This article from cba.ca explains the basics of Canadian Interest Rates. Last modified March 31, 2010.
What is interest? What is the rate of interest?
Quite simply, interest is the cost of money. The rate of interest is the cost of using someone else’s money. When it comes to interest rates, Canadians are pulled in two directions: people who save and invest money expect a good return on their investments, or people who borrow money to buy homes, cars, businesses etc, want the lowest possible interest rates.
Interest Rates and the Economy
What affects the interest rates?
There are many factors. They include the money supply, the rate of inflation, the length of time the funds are borrowed, and the Bank of Canada’s monetary policy.
What is the Bank of Canada?
The Bank of Canada’s main role is to set the bank rate, which is the rate of interest it charges major financial institutions when they borrow money. While the Bank of Canada rate does influence the pricing of very short-term commercial credit, it does not set the interest rates that consumers receive on their deposits, or pay on their loans.
What makes interest rates go up and down?
There are several factors, including rates of inflation, market forces, monetary policy and the demand and supply of money in the economy.
For example: when more people want to borrow money than invest money (which means less money to lend) the price of borrowing will go up. As a result, interest rates increase. This in turn prompts people to invest more, because they will accumulate greater interest. When more people want to invest than to borrow, interest rates go back down.
Many people think that the interest rate that banks charge for fixed-rate mortgages and loans is driven by the Bank of Canada’s overnight rate. In fact, this is not true. While the Bank of Canada rate does influence the pricing of very short-term commercial credit, longer-term fixed rates are more affected by factors other than the Bank of Canada Rate, such as prices in the bond market, the costs of longer-term deposits, and generally the competition for funds in the financial markets.
What Borrowers Want to Know
I’m shopping for a loan. What will affect the interest rate I pay?
Term of the loan: Is it short or long term? Short-term loans (overnight or up to a year) normally have lower interest rates because it’s easier for the lender to predict future market conditions like inflation and economic growth.
Lenders tend to charge higher interest rates on long-term loans because they are taking a risk on future economic conditions. If they don’t protect themselves against rising interest rates set by the Bank of Canada, they can lose money on the loan in the long term.
Risk: The more lenders feel there’s a risk – the likelihood that the loan will not be repaid – the more they’ll charge you for interest to compensate for that risk. They ask: What is your credit rating? What is your record of borrowing and repayment? Do you have a history of making your payments on time?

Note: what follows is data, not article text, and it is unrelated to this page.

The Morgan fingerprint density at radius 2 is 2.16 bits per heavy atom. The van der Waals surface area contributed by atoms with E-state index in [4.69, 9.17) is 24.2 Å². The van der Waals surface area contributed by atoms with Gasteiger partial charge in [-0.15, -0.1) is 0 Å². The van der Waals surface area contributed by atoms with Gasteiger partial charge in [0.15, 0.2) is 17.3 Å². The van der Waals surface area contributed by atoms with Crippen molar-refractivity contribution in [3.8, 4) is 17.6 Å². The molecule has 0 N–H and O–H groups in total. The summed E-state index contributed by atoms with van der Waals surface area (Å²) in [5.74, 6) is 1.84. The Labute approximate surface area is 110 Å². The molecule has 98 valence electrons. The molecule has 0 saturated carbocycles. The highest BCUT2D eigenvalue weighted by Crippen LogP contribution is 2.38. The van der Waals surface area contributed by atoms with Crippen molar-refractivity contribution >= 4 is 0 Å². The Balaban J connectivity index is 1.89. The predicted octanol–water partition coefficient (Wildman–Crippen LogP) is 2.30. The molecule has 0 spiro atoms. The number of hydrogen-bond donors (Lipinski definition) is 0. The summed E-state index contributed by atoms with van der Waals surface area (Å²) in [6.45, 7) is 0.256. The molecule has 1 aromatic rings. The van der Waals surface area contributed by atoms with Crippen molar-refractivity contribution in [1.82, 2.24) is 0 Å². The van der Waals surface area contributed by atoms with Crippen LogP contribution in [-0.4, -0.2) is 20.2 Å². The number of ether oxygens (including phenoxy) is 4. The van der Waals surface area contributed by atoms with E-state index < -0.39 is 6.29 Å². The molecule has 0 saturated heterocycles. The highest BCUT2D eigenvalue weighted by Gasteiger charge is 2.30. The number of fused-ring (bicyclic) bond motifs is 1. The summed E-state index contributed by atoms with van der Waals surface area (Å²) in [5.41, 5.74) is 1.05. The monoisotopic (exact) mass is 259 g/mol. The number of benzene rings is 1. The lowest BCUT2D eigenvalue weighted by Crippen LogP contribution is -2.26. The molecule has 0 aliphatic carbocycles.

Inflation: Inflation refers to the general increase in prices. Inflated prices mean that money is not as valuable and lenders are concerned about prices increasing in the future.
For example: A bank loans you $2,000 today and over the next year prices increase by 5 per cent. When you repay the $2,000 a year from now, its purchasing power will be less. In essence, you’ll be repaying cheaper dollars than the ones you borrowed. So lenders add an assumed inflation rate into the interest rate you will pay.
You can’t influence some of these factors, but you can have an influence on factors such as risk by having a good credit rating.
How can I get the lowest rate of interest?
•Shop around. Find the best rate for your needs.
•Don’t be afraid to ask for a lower rate than is quoted. Remember that the posted loan rates are only guidelines.
•If you’re not happy with the rate your financial institution quoted, check around to see what other lenders are offering. Your choices include: banks, trust companies, credit unions, caisses populaires and government lending institutions.
•Maintain a good credit rating – pay back your debts and pay them on time. This could give you additional leverage when negotiating a loan.
What Savers Want to Know
What kind of investments or savings can I earn interest on?
You can invest your money in many different ways. Here are some examples:
•Guaranteed Investment Certificates (GICs) and term deposits
•Canada Savings Bonds
What to consider when making effective savings/investment decisions
•Your goals, needs and expectations: Will you need your money sooner rather than later? Do you need your money to be accessible? Is it worth borrowing for investment purposes? Do you need a flow of income?
•What level of risk are you willing to take with your money? You can divide your money between higher risk investments and no risk investments.
•The length of time you want to save/invest: If you choose a long-term deposit that will remain untouched for a long period, you’ll usually get a higher interest rate than for short-term investments.
As a saver/investor, am I better off when interest rates are high?
Not necessarily. You have to figure out what you’re really earning after inflation (ongoing increase in the price of goods and services).
For example: if interest rates are 18% and inflation is 15%, you’re really only earning 3% (before taxes). But if interest rates are 6% and inflation is 1%, you are earning 5% (before taxes).
So you see, sometimes you’re better off to invest when interest rates and inflation are low. The key is to always keep an eye on the “Big Picture”.
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